‘Last of the Red-Hot Lovers’ is a hilarious comedy in three Acts by American playwright Neil Simon. It premiered on Broadway in 1969 but is still as fresh and relevant today. It is considered one of Simon’s best comedies. Marvin Neil Simon wrote more than 30 plays and adapted most for cinema. He has received more combined Oscar and Tony Award nominations than any other writer. He died in August 2018 aged 91.
This two-and-a-half-hour production is being presented at the Old Mill Theatre each Thursday, Friday and Saturday at 7.30 pm until Saturday 27th March. There are Sunday matinées at 2.00 pm until 21st March.
The Scene: Barney’s mother’s apartment in East Side New York. 1969.
The Set: designed and constructed by first-class designer George Boyd.
The bedsit was bright and upmarket for 1969. The décor was pale yellow – cream walls, with limestone-coloured gloss on doors. The front door, on audience left, led onto a balcony with a coats area and a large, curtained window. The teak rails around the balcony led down two-steps to the main sitting room area. Against the rear wall was a fully equipped kitchen, complete with sink, units and oven. To the side is an oak dining table and chairs.
The two smaller windows overlooking the garden had white venetian blinds. The door to the right led to the kitchen and toilet. On the wall was a round gilt mirror above a telephone table. Centre stage was a cream settee with a pattern of pastel colours.
The set décor and set dressing was by Dale James, with Chelsea Willis sourcing extra props.
Lighting and sound design by John Woolrych was above average.
Lighting and sound flawlessly operated by first-timer Ella Lindsay. The light from the windows changing tone and brightness in the room as the blinds were drawn. This move is often clunky.
Stage management by newcomer Chelsea Willis was smooth and efficient.
Programme design and photography by Rosalyn Anderson was particularly good.
It is a late afternoon in December. The flat door opens, a middle-aged man in a trilby and fine overcoat enters. He is the owner of a successful seafood restaurant, Barney Cashman (Murray Cashman). Father of three, Barney is happily married to an ineffectual woman, and having been quite pitiful with women in the past. He has a NICE life.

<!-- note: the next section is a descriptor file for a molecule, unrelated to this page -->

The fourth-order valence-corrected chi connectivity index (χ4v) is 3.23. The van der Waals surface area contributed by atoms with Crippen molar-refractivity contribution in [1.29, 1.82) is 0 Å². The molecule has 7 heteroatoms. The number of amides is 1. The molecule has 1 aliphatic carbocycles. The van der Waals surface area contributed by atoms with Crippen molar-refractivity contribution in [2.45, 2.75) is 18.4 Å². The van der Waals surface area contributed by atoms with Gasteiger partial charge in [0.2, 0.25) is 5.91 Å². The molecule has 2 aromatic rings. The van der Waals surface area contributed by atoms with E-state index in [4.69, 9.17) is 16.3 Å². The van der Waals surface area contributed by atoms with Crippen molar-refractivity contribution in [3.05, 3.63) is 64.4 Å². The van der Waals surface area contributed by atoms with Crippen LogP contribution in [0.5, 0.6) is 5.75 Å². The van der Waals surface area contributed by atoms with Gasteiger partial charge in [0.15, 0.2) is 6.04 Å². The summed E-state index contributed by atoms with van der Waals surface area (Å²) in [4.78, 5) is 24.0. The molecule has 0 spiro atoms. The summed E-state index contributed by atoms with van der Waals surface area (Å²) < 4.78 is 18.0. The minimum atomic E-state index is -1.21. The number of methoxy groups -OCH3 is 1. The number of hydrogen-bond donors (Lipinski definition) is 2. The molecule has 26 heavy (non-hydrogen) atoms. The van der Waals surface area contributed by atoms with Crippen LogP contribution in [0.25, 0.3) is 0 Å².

In a midlife crisis, Barney is afraid that the Wild Sixties sexual revolution is fleeting rapidly by? Wanting his share of adultery, he is using his mother’s flat on her day out.
The doorbell rings. In strides a bored, repetitive adulterer, Elaine Navazio (Nyree Hughes); this neurotic, whisky-swigging, smoker is one of Barney’s best customers. A true challenge for Barney.
Some months later, on an afternoon in August, the doorbell rings again and an attractive 20 yrs. old flighty blonde, Bobbi Michele (Ellin Sears) a singer whose voice and laugh cover three octaves – walks in. She is totally mad and so talkative! Can Barney cope?
A month later, the bell announces his next fantasy; a resolute, gloomy moralist, Jeannette Fisher (Melissa Merchant). She is a depressed housewife who worryingly is married to Barney’s best friend.
Can Barney find a brief bit of joy?
Most of the cast have been best friends for years and have all tackled every genre of theatre as actors and directors with notable success. I think this closeness adds to the play’s smooth atmosphere and chemistry.
Director Dale James has kept a perfect comedic pace and ensured that every quip is correctly delivered. Murray is a treasure that seems to emerge every now and again, play a major part magnificently, and then retreat for another year or two. He has a rubber, cheeky face that can give a multitude of expressions, all different.
Nyree has played numerous straight and dramatic parts, and yet was so good as the ‘let us have a quickie’ girl. Her frustrations and attitude at Barney’s incompetence were hilarious.
Ellin, who is normally a singer, dancing instructor or director flew around the set like a light ball of pink fairy floss. Her actions and effervescence brought a permanent smile to the audience’s faces. Tremendous.
Melissa is Murray’s real-life partner, and her cold disgusted attitude was superb. Her miserable acrid dialogue brought a laugh a minute.
Thanks to Dale the director this show just rocked from the opening curtain. HIGHLY RECOMMENDED.